Using Ubuntu 10.10,it seems you need to mark for removal libaccess-bridge-java first in Synaptic, and then mark openjdk-6-jre-headless.
I ended up with a list to be removed:
ca-certificates-java, icedtea-6-jre-cacao, libaccess-bridge-java, libaccess-bridge-java-jni, openjdk-6-jre, openjdk-6-jre-headless,openjdk-6-jre-lib.
This worked but it left a directory
/etc/java-6-openjdk behind with assorted files and subdirectories within, which I isolated in a new directory. There have been no unusual effects, so presumably it is just a leftover remnant.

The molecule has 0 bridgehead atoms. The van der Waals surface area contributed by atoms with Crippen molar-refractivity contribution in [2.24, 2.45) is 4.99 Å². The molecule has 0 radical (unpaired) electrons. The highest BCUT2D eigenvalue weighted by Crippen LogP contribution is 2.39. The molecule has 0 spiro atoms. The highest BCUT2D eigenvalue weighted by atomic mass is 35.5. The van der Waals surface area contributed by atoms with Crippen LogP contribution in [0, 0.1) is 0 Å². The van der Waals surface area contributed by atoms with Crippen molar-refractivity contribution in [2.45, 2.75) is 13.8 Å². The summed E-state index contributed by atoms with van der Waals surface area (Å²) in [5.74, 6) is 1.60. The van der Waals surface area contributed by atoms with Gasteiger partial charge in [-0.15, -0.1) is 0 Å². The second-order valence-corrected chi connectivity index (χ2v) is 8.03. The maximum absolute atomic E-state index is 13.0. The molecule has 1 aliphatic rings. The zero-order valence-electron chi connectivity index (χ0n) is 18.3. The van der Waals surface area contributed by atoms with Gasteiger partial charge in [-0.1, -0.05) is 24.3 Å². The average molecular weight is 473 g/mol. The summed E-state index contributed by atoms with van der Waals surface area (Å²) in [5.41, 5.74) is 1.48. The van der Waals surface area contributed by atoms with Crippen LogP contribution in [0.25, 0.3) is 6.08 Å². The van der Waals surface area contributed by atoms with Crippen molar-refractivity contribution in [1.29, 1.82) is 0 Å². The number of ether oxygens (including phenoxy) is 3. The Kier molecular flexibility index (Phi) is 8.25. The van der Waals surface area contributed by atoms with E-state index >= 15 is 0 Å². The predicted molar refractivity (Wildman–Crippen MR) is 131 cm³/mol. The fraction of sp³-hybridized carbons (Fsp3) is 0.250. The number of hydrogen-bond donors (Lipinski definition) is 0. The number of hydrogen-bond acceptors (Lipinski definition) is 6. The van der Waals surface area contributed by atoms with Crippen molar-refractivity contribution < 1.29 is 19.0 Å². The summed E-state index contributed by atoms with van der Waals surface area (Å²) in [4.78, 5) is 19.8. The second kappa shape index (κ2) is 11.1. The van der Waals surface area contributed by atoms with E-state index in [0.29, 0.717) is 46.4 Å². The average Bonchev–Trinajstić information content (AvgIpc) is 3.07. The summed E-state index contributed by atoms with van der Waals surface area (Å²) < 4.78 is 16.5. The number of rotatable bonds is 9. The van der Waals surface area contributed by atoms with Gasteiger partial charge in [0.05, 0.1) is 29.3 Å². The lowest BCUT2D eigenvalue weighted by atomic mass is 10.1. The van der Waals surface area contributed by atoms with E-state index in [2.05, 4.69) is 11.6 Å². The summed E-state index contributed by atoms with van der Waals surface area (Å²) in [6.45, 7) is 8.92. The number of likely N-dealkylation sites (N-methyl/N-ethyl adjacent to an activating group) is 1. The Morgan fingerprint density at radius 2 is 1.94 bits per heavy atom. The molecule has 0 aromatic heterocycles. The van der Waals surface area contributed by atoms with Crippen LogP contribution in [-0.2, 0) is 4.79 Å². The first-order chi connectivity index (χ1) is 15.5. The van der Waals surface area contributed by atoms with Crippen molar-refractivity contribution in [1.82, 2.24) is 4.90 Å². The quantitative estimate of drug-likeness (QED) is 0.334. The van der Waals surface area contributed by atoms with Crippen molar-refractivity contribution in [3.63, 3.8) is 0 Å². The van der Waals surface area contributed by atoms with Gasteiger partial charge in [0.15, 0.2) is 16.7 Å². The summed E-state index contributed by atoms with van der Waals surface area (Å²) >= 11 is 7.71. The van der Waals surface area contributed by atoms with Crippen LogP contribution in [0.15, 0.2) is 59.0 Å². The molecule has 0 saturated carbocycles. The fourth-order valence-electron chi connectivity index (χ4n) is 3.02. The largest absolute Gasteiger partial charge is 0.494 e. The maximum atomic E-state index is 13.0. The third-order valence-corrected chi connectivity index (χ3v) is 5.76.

This left me with the Java I had downloaded directly from the Java website. However, despite having set it as default and creating the link to the Firefox plugins directory, it no longer worked. Installing sun-java6-jre and it's associated packages gsfonts-x11, odbcinst, odbcinst1debian2, sun-java6-bin, and unixodbc, via Synaptic, saw the Java plugin begin working again. Removing the link in the plugins directory and replacing it with the actual libnpjp2.so file did not work. Using a link to the libjavaplugin_oji.so files in either the ns7 or ns7-gcc29 directories in the Java installed through Synaptic did not work either. This suggests to me that to get the latest Java plugin in Firefox one can follow the instructions on the Java website, and that the integrated Linux Java of whichever variety is present is needed to run the downloaded Java, which then relies for it's operation on the files surrounding it once the plugin has been activated. While a full understanding of the code comprising Java and Linux would be required to really solve it's mysteries, perhaps these experiments are helpful in finding the reasons why two Java's may be needed in this case. At least it is possible to remove all Java as well, if anyone finds it useful to do so.